Balancing Quality and Growth

Even when a business is not founder dependent, there comes a time when the issues from growth seems to match or even outweigh the benefits. Whether a service or a product, at some point a business must sacrifice in order to scale – this may mean not being able to personally manage every client relationship or not inspecting every widget.

Unfortunately, it is usually that level of personal engagement and that attention to detail that makes a business semi-successful. Therefore, many small business owners often find themselves tied to these habits to the detriment of the company’s growth. There is a large middle ground between shoddy work and an unhealthy obsession with quality, so it is up to the business owner to navigate the company’s processes towards a compromise that allows scale without hurting the brand.

The Bottom Line

These are challenges, but not death sentences. One of the worst things a would-be-business owner can do is to go into a small business without considering the challenges ahead. We’ve looked at some things that can help make these challenges easier, but there is no avoiding them. An important step in overcoming a challenge is knowing the size of that challenge. Besides, a competitive drive is often one of the reasons people start their own business and every challenge represents another opportunity to compete.

via 5 Biggest Challenges Facing Your Small Business.

New Companies Act and email signatures

The provisions of section 32 (4) of the new Companies Act, 2008 (new Act), which addresses the use and publication of a company’s name, provide for similar obligations to those imposed under the previous Companies Act, 1978 (previous Act), with the notable exception of the requirements for including directors’ names and nationalities in business letters and business emails.    

Both new and previous Acts require that a company’s name and registration number be mentioned in legible characters in all notices and other official publications of the company, including notices or other official publications in electronic format. The requirement extends to all bills of exchange, promissory notes, endorsements, cheques, and orders for money and goods purporting to be signed by or on behalf of the company in all letters, delivery notes, invoices, receipts, and letters of credit of the company.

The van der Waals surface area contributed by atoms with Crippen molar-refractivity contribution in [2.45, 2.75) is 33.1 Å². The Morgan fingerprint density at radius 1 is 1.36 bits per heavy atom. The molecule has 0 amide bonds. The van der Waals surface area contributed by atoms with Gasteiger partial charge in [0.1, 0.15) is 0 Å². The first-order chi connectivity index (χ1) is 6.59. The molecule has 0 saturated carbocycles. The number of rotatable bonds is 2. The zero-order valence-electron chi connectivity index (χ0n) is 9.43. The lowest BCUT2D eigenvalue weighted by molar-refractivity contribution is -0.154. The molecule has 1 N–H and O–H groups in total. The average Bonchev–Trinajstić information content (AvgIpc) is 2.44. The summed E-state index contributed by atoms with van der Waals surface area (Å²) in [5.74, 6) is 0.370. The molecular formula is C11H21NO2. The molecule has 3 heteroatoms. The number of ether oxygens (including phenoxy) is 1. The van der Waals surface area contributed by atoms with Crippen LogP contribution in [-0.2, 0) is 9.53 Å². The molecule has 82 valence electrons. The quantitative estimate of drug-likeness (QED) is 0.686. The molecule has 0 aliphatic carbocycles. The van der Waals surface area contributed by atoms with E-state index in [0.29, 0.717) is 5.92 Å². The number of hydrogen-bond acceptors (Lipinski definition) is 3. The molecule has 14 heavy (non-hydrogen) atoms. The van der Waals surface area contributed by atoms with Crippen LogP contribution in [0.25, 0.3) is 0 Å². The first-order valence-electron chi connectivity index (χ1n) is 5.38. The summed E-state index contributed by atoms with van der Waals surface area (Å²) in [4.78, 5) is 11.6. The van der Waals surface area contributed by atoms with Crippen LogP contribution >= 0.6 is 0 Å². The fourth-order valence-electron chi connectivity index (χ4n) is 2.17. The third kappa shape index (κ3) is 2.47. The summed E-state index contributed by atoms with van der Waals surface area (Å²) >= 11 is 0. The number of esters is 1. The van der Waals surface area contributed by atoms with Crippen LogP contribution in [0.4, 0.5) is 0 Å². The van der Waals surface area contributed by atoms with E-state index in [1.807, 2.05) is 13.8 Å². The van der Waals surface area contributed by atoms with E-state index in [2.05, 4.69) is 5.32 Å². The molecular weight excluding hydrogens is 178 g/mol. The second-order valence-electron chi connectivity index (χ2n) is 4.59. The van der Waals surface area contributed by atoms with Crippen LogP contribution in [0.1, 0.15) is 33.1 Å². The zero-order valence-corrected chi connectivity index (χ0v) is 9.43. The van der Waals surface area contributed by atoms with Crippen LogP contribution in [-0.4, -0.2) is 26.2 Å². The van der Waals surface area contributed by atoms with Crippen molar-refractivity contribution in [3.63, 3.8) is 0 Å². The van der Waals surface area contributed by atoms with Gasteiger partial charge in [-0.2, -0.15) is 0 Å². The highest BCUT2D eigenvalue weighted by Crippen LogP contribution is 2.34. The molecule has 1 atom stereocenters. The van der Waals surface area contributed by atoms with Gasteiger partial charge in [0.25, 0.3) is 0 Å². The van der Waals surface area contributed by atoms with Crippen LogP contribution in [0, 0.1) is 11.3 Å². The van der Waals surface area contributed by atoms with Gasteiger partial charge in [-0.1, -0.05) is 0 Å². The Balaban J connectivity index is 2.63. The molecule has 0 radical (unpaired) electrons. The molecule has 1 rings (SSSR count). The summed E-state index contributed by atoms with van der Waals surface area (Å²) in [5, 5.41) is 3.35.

However, the new Act does not include the requirement contained in section 171(1) of the previous Act, which obliged companies to incorporate and display the full names and nationalities of each of its directors on trade catalogues, trade circulars and business letters of the company.

The provisions of the previous Act meant that companies were required to include the names of its directors (or a link to its website on which these names were listed) on all business email correspondence, which in general practice are included in a corporate email signature.

While this requirement is not provided for under the new Act, our view is that the exclusion was an oversight that could be corrected in an amendment to the new Act. We, therefore, would advise companies still to display the initials and surnames of all directors and the nationalities of any non-South African directors on all business letters, trade catalogues and trade circulars, including those in electronic format wherein a link to the company website containing this information would suffice.

By failing to comply with this requirement, should the relevant section in the new Act be amended, companies may be faced with compliance issues.

via New Companies Act and email signatures – Lexology